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“222” will be on display as part of the “Trauma, Trials and Triumph” exhibit.

Drake exhibit explores teens’ ‘Trauma, Trials and Triumph’

A new exhibit of art and essays created by troubled adolescents who reside at the Iowa Juvenile Home opened Tuesday, Oct. 7, at Drake University’s School of Education, 3206 University Ave.

The exhibit, “Trauma, Trials and Triumph . . . As Evident Through Artistic Expression,” is based on the theme that burdens, no matter how heavy, can be overcome.

Residents of the Iowa Juvenile Home in Toledo, Iowa, produced the more than 30 works in the exhibit through the therapeutic art program. The home is the state training school for delinquent girls and also serves boys and girls who are deemed Children in Need of Assistance, typically as a result of abuse or neglect.

“This exhibit offers the opportunity to see how Iowa treats at-risk children in dire circumstances and how kids respond to treatment and grow,” said Kathy Fejes, Drake professor of education and co-organizer of the exhibit.

There are paintings, sculptures, woodworking projects and digital photographs created by young artists ranging in age from 14 to 17. Each work is accompanied by the artist’s essay detailing the emotions and events that prompted the creative expression.

“The photos in the exhibit are phenomenal,” said Fejes, who has worked more than 15 years with adolescents and staff at the Iowa Juvenile Home. “You can see the layers, not just in the photo, but the layers of emotion.”

“The artists are anonymous, although they should be commended for having the courage to offer their work for public display,” said Gary Olson, co-organizer of the exhibit and director of the therapeutic art program at the home.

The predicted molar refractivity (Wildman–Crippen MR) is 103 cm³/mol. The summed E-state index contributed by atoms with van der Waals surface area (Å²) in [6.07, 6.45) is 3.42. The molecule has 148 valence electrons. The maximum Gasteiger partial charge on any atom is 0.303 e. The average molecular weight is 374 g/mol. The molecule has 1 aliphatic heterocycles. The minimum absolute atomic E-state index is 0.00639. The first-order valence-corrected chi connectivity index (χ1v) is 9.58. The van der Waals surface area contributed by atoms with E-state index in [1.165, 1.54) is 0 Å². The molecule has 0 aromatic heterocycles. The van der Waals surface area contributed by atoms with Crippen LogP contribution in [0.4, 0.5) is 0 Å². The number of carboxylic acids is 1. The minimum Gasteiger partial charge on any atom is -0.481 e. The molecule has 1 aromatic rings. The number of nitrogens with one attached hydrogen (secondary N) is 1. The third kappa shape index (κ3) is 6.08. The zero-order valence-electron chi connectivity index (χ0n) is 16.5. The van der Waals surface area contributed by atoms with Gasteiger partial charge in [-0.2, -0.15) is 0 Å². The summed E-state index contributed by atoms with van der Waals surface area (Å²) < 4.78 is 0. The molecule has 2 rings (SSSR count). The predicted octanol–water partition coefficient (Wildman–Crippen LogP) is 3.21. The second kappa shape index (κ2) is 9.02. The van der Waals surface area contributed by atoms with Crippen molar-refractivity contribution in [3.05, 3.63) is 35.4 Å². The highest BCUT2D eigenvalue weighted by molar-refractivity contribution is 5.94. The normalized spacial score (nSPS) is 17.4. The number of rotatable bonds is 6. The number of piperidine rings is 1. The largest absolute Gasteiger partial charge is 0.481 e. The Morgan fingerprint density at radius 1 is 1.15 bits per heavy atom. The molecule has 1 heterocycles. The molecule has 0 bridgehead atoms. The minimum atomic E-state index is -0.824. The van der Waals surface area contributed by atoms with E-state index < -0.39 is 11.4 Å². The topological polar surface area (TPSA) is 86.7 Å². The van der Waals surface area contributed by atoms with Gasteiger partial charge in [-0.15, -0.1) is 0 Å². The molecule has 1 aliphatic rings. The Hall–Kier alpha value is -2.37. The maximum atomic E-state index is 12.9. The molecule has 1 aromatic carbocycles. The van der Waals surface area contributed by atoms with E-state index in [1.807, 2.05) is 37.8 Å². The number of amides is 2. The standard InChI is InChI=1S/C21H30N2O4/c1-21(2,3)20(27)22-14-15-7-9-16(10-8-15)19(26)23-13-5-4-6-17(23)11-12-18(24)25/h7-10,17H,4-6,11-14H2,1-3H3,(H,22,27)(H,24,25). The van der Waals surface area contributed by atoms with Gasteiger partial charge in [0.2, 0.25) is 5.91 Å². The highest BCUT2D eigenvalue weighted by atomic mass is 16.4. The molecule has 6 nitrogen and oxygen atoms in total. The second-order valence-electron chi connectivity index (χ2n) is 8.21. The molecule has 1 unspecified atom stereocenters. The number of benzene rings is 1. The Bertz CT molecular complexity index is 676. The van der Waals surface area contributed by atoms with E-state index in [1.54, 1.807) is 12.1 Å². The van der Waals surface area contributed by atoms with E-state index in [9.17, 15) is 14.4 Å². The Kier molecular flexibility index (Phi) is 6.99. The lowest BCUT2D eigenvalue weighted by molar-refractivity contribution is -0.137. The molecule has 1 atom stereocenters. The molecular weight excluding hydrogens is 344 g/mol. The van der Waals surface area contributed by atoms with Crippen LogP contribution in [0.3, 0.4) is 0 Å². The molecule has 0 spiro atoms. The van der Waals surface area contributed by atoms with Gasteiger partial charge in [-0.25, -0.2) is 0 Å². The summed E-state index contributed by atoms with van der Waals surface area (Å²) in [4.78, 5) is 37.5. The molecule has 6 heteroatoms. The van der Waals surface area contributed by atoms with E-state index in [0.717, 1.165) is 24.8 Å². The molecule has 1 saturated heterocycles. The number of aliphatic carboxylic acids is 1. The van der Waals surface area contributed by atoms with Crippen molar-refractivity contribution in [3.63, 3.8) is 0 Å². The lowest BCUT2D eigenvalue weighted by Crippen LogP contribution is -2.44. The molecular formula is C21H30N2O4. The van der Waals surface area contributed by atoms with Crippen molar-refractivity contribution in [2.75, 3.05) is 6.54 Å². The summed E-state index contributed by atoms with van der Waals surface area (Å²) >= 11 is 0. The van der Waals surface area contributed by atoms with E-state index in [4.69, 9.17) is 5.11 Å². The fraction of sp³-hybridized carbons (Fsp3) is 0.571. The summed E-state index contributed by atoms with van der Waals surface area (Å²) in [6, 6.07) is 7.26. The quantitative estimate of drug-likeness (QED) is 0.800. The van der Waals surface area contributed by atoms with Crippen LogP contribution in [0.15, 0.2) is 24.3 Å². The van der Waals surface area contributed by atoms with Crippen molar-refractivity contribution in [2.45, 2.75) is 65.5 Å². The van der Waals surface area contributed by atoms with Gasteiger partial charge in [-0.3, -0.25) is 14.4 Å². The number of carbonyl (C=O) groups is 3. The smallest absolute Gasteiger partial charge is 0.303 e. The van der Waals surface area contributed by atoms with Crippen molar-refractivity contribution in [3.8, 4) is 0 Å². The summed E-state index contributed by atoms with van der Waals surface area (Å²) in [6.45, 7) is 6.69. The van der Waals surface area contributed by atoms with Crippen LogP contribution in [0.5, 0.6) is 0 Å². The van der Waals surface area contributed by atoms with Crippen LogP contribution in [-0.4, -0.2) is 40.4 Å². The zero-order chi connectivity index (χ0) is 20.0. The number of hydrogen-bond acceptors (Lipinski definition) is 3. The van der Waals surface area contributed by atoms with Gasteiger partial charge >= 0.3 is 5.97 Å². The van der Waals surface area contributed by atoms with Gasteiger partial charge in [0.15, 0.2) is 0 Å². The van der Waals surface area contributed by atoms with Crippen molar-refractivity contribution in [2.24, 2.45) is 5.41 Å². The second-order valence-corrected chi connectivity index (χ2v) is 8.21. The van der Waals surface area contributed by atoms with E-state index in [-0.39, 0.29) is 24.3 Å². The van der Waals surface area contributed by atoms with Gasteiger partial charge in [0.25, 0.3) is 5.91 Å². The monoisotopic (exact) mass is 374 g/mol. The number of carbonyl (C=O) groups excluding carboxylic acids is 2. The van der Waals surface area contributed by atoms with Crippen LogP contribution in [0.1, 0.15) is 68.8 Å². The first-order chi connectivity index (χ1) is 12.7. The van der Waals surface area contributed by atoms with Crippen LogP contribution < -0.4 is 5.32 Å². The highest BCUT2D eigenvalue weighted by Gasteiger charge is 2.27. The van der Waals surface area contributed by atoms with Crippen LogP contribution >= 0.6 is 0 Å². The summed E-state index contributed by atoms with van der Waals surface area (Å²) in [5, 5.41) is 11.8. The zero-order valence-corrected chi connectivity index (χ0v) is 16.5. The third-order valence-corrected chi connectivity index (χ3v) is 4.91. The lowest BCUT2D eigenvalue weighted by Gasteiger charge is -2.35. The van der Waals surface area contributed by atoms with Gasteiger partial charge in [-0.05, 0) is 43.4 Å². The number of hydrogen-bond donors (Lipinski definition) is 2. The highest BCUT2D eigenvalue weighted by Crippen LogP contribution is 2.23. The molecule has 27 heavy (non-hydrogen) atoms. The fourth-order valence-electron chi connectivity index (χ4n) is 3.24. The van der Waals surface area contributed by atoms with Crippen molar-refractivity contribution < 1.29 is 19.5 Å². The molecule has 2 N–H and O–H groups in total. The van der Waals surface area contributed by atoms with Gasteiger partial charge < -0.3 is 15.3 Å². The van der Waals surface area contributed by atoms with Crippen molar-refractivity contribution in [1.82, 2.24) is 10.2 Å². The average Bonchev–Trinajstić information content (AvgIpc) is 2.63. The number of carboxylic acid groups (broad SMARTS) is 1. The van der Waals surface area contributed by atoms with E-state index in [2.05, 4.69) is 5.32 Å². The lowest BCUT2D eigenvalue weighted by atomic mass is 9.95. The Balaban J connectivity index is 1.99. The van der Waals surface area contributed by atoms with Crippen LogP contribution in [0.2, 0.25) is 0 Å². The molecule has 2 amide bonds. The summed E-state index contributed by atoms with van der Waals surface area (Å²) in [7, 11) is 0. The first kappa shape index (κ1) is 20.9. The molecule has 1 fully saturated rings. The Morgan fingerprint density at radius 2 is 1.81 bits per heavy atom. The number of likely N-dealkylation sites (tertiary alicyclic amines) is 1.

“Within this collection of work can be seen the trials or complications that result when one succumbs to rage, aggression, suicidal ideation, learned helplessness, loneliness, fear and despair,” Olson said.

“Those artists who are able to identify the source of their initial anger within their imagery are considered to be on their way towards resolution and towards the restoration of hope in their lives,” he added.

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“Sea 4” will be on display as part of the “Trauma, Trials and Triumph” exhibit.

“Trauma, Trials and Triumph” includes only art that has genuine
artistic merit. The show is intended to showcase the students’ artistic
talents, demonstrate the effectiveness of art therapy as a
rehabilitative intervention, and educate the public about the Iowa
Juvenile Home.

The exhibit opened Tuesday, Oct. 7, in the Curriculum
Library of the School of Education and will be on display Monday
through Friday from 8:30 a.m. to 4:30 p.m. through the middle of

Drake education students in two of Fejes’ classes will
examine and analyze works in the exhibit. The participating classes are
Introduction to Special Education and Global Perspectives on
Spirituality and Learning.

“I expect my students to gain an understanding of how
therapeutic art can help teens with emotional and behavioral disorders
attain personal and spiritual growth,” Fejes said.

She noted that “Most students at the Iowa Juvenile Home
have had trouble finding acceptable ways to express themselves in their
communities, often lashing out with anger, violence and other criminal
behavior. The art program offers them a way of expressing deep feelings
without getting in trouble.”

Fejes also has submitted a proposal to develop a
multimedia presentation of the art and essays in the exhibit to be
shown at the 11th biennial conference of the International Association
for Special Education. The conference, which will take place next July
in Alicante, Spain, is titled “Broadening the Horizon: Recognizing,
Accepting and Embracing Differences to Make a Better World for
Individuals with Special Needs.”

After “Trauma, Trials and Triumph” leaves Drake, the
exhibit will travel across Iowa next year with stops at Marshalltown
Community College, Iowa State University and University Hospitals in
Iowa City.

Drake’s School of Education hosted a similar exhibit of
art by residents of the Iowa Juvenile Home in 2006. That exhibit,
“Trauma Reflected in Art,” will be displayed permanently in the School
of Education once the new exhibit completes its tour around the state.